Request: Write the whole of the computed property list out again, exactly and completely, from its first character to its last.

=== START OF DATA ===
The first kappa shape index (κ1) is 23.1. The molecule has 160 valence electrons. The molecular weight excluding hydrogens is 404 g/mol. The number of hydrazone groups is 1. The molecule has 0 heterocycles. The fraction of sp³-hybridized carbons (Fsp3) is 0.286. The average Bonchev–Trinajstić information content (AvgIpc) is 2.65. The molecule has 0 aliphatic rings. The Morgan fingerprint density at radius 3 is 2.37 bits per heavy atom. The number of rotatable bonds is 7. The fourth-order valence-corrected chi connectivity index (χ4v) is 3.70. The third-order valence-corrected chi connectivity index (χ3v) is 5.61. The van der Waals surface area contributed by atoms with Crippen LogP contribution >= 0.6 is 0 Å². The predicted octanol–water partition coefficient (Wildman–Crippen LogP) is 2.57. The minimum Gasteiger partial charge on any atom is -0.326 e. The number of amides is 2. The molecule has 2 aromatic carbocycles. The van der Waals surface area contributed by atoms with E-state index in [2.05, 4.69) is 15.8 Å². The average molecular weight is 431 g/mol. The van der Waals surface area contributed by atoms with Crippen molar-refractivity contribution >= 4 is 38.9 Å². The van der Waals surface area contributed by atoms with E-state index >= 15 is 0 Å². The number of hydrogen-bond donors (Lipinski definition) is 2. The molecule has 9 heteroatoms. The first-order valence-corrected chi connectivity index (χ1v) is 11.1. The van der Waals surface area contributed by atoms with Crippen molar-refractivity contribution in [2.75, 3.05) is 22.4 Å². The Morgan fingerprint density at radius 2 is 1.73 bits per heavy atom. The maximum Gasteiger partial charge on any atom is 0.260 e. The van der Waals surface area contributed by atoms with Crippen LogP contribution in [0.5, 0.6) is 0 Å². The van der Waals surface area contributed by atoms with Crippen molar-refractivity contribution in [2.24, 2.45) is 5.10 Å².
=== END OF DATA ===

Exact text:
The first kappa shape index (κ1) is 23.1. The molecule has 160 valence electrons. The molecular weight excluding hydrogens is 404 g/mol. The number of hydrazone groups is 1. The molecule has 0 heterocycles. The fraction of sp³-hybridized carbons (Fsp3) is 0.286. The average Bonchev–Trinajstić information content (AvgIpc) is 2.65. The molecule has 0 aliphatic rings. The Morgan fingerprint density at radius 3 is 2.37 bits per heavy atom. The number of rotatable bonds is 7. The fourth-order valence-corrected chi connectivity index (χ4v) is 3.70. The third-order valence-corrected chi connectivity index (χ3v) is 5.61. The van der Waals surface area contributed by atoms with Crippen LogP contribution >= 0.6 is 0 Å². The predicted octanol–water partition coefficient (Wildman–Crippen LogP) is 2.57. The minimum Gasteiger partial charge on any atom is -0.326 e. The number of amides is 2. The molecule has 2 aromatic carbocycles. The van der Waals surface area contributed by atoms with E-state index in [2.05, 4.69) is 15.8 Å². The average molecular weight is 431 g/mol. The van der Waals surface area contributed by atoms with Crippen molar-refractivity contribution >= 4 is 38.9 Å². The van der Waals surface area contributed by atoms with E-state index >= 15 is 0 Å². The number of hydrogen-bond donors (Lipinski definition) is 2. The molecule has 9 heteroatoms. The first-order valence-corrected chi connectivity index (χ1v) is 11.1. The van der Waals surface area contributed by atoms with Crippen molar-refractivity contribution in [2.75, 3.05) is 22.4 Å². The Morgan fingerprint density at radius 2 is 1.73 bits per heavy atom. The maximum Gasteiger partial charge on any atom is 0.260 e. The van der Waals surface area contributed by atoms with Crippen LogP contribution in [0.5, 0.6) is 0 Å². The van der Waals surface area contributed by atoms with Crippen molar-refractivity contribution in [2.24, 2.45) is 5.10 Å².